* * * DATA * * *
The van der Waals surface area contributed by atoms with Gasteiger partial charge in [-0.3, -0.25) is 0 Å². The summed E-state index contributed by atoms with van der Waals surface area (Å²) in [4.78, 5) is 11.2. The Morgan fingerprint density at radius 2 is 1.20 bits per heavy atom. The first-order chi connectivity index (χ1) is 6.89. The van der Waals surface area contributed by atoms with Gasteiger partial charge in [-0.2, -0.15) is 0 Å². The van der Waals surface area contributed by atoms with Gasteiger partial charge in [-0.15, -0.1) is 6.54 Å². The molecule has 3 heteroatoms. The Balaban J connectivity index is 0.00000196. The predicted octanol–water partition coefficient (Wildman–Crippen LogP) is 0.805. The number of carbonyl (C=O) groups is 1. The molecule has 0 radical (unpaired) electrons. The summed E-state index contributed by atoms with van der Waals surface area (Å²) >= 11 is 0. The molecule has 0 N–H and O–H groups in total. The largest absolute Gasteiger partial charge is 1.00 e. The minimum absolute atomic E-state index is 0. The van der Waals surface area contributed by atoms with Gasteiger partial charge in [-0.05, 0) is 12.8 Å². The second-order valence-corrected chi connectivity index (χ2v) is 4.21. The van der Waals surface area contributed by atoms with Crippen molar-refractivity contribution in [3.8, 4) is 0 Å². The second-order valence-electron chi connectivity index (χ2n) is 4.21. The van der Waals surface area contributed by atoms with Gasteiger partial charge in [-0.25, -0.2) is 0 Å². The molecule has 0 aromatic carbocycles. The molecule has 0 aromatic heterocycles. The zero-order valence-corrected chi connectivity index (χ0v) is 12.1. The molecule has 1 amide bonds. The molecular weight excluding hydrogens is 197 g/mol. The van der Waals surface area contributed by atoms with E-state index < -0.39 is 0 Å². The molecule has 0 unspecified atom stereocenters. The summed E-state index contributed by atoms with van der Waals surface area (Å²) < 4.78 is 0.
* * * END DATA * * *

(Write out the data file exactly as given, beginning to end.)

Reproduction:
The van der Waals surface area contributed by atoms with Gasteiger partial charge in [-0.3, -0.25) is 0 Å². The summed E-state index contributed by atoms with van der Waals surface area (Å²) in [4.78, 5) is 11.2. The Morgan fingerprint density at radius 2 is 1.20 bits per heavy atom. The first-order chi connectivity index (χ1) is 6.89. The van der Waals surface area contributed by atoms with Gasteiger partial charge in [-0.2, -0.15) is 0 Å². The van der Waals surface area contributed by atoms with Gasteiger partial charge in [-0.15, -0.1) is 6.54 Å². The molecule has 3 heteroatoms. The Balaban J connectivity index is 0.00000196. The predicted octanol–water partition coefficient (Wildman–Crippen LogP) is 0.805. The number of carbonyl (C=O) groups is 1. The molecule has 0 radical (unpaired) electrons. The summed E-state index contributed by atoms with van der Waals surface area (Å²) >= 11 is 0. The molecule has 0 N–H and O–H groups in total. The largest absolute Gasteiger partial charge is 1.00 e. The minimum absolute atomic E-state index is 0. The van der Waals surface area contributed by atoms with Gasteiger partial charge in [-0.05, 0) is 12.8 Å². The second-order valence-corrected chi connectivity index (χ2v) is 4.21. The van der Waals surface area contributed by atoms with Crippen molar-refractivity contribution in [3.8, 4) is 0 Å². The second-order valence-electron chi connectivity index (χ2n) is 4.21. The van der Waals surface area contributed by atoms with Gasteiger partial charge in [-0.25, -0.2) is 0 Å². The molecule has 0 aromatic carbocycles. The molecule has 0 aromatic heterocycles. The zero-order valence-corrected chi connectivity index (χ0v) is 12.1. The molecule has 1 amide bonds. The molecular weight excluding hydrogens is 197 g/mol. The van der Waals surface area contributed by atoms with E-state index < -0.39 is 0 Å². The molecule has 0 unspecified atom stereocenters. The summed E-state index contributed by atoms with van der Waals surface area (Å²) < 4.78 is 0.